Modular Innovation

Seth Roberts says economists neglect innovation:

How to avoid or recover from stagnation … is the central question of economic life, with no clear answer. Yet it is roundly ignored. In the Berkeley Public Library a few years ago, I picked up an introductory economics textbook for junior colleges, 700 pages long. It had one page – fact-free, poorly-written – about where new goods and services come from. This is typical of the introductory economics textbooks I’ve seen. It reflects the profession as a whole: I estimate about 1% of mainstream economic research is about innovation. It should be half the field.

He’s right; innovation is neglected, at least using a standard of what has impact or relevance. But academics don’t study topics because they are important; they study topics to gain prestige, by being certified as mastering impressive techniques. Sure, all else equal it can help to write about an important topic.  (At least if you avoid taking on a topic too big for your status – big grand overviews and contrarian jabs tend to be reserved for senior folk.) But academics usually aren’t rewarded enough for the added effort to figure out what topics are actually important. So they might as well just do what others say is important. And since it is hard to use standard impressive tools to study how to promote innovation, that topic gets neglected.

Enough excuses; here’s a positive contribution. It seems to me that one of the major factors limiting innovation is this: would be innovators must now combine two risky decisions:

  1. What innovative ideas or projects are ripe and promising to purse now?
  2. Who is best placed or skilled to attempt the realization of each idea?

People who pitch project ideas to venture capitalists often focus on convincing them of #1, idea quality, not realizing that if you convince them of that but not #2, your team quality, they will just steal your idea and give it to another better team. Usually they hear from several teams pitching pretty similar concepts, so they are judging mainly on team quality.

Knowing this, sophisticated innovators tend to neglect idea quality, and focus on team quality. Naive innovators address both issues, but being naive they don’t know enough about what other folks think about the quality of their ideas. The net result is too little aggregation of info about idea quality. Could we do better?

Prediction markets, to the rescue! Imagine prediction markets on which innovative ideas will succeed soon, possibly conditional on approach or team style. Such prediction markets could offer a valuable modularity to aid innovation. Some people could focus on idea quality, and profit from their insights by trading in markets on which ideas will succeed when. Other folks could focus on team quality, by creating high quality teams which pursue the ideas that prediction markets have endorsed. Such teams could hedge some of their idea risk in prediction markets, and that hedging would add market liquidity, enabling idea specialists to better profit from their insights.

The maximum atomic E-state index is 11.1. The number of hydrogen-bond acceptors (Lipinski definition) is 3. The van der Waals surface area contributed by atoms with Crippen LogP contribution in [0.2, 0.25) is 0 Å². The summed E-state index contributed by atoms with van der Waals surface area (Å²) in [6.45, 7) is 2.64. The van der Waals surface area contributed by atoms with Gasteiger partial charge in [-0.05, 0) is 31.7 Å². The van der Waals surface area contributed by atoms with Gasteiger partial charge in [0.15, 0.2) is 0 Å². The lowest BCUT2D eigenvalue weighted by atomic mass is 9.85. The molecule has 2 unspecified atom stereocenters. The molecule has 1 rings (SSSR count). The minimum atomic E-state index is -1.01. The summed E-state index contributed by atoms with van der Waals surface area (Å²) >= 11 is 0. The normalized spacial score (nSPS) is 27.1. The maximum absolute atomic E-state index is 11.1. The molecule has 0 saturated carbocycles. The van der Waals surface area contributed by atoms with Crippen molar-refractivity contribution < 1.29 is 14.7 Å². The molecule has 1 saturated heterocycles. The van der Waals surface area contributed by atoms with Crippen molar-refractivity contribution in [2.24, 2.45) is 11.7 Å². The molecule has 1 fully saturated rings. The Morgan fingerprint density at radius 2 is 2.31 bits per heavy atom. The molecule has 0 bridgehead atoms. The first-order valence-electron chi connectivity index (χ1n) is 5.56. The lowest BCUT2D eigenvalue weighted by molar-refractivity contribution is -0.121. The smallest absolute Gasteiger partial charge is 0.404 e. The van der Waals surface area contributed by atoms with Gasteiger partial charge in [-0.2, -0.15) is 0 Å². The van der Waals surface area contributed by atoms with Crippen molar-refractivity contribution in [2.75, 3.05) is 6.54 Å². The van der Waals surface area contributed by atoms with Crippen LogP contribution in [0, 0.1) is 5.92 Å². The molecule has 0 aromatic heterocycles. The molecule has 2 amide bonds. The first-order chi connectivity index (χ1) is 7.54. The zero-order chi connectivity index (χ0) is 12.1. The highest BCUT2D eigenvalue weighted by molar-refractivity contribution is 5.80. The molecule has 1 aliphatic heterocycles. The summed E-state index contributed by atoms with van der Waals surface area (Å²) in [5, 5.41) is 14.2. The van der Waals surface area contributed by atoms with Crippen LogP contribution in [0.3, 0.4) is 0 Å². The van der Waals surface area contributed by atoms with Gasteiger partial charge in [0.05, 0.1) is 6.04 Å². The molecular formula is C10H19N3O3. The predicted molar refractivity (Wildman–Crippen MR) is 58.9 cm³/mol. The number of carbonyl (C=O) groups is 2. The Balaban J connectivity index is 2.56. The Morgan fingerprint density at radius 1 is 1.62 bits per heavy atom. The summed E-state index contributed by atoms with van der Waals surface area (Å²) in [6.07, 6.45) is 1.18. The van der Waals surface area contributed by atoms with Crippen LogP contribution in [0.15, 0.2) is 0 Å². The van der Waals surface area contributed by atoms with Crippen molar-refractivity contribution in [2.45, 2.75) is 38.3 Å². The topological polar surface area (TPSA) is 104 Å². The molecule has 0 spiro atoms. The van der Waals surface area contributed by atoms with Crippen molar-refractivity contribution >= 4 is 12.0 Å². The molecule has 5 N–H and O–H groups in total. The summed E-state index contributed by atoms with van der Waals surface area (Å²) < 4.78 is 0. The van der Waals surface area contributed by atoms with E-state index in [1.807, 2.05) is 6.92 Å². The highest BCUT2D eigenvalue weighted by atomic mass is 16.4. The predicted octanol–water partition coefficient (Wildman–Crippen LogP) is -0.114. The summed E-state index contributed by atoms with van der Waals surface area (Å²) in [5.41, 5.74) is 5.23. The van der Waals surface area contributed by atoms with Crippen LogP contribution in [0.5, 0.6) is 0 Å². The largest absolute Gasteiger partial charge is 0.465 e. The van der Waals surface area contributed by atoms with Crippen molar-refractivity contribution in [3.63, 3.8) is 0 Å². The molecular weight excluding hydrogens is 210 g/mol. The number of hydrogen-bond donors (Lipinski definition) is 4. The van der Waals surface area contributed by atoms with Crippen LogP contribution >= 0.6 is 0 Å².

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  • Doug

    How does this materially differ from buying equity in a basket of companies that pursue the idea. If firms X, Y, and Z are doing idea A I buy shares in firms X, Y and Z aren’t I basically taking a position in idea A while staying neutral about firms X, Y and Z. (Or short firms X, Y, and Z if I’m bearing on idea A).

    The only negatives of this compared to direct prediction markets on ideas is 1) markets many companies that are at the forefront of ideas often aren’t liquid (many being small, privately held companies), and 2) this gives no exposure to as of yet uncreated firms, holding implicit long positions in presently created teams and short positions in uncreated teams.

    Both of these problems seemed like they could be at least by partially solved by opening up liquid widely investable funds that target specific ideas with liquid secondary markets. This could be accomplished by drastically loosening investment regulation, especially in regards to Private Equity/Venture Capital.

  • anon

    One obvious problem with prediction markets or idea creation is that prediction markets need to be adjudicated in a reasonably consistent way, lest they devolve into popularity contests. Judging the relevance or success of a new innovative idea could be much harder than verifying more factually based predictions.

    I agree in principle with Doug that much of this could be done with idea-specific funds, but “liquid markets” for startups are practically infeasible due to private info problems.

  • Chris Hallquist

    Big question for Robin (though not on the main topic of this post):

    Aside from excessive focus on status signaling, what do you think the big flaws in the way the academic world operates are? For example, my impression is that you think one of them is you think academics aren’t Bayesian enough. (If I understand correctly, you also think the latter is a consequence of the former, but focusing so much on the cause and not the bad consequences gives a me an incomplete picture of your views, making it harder to assess them.)

    • Chris Hallquist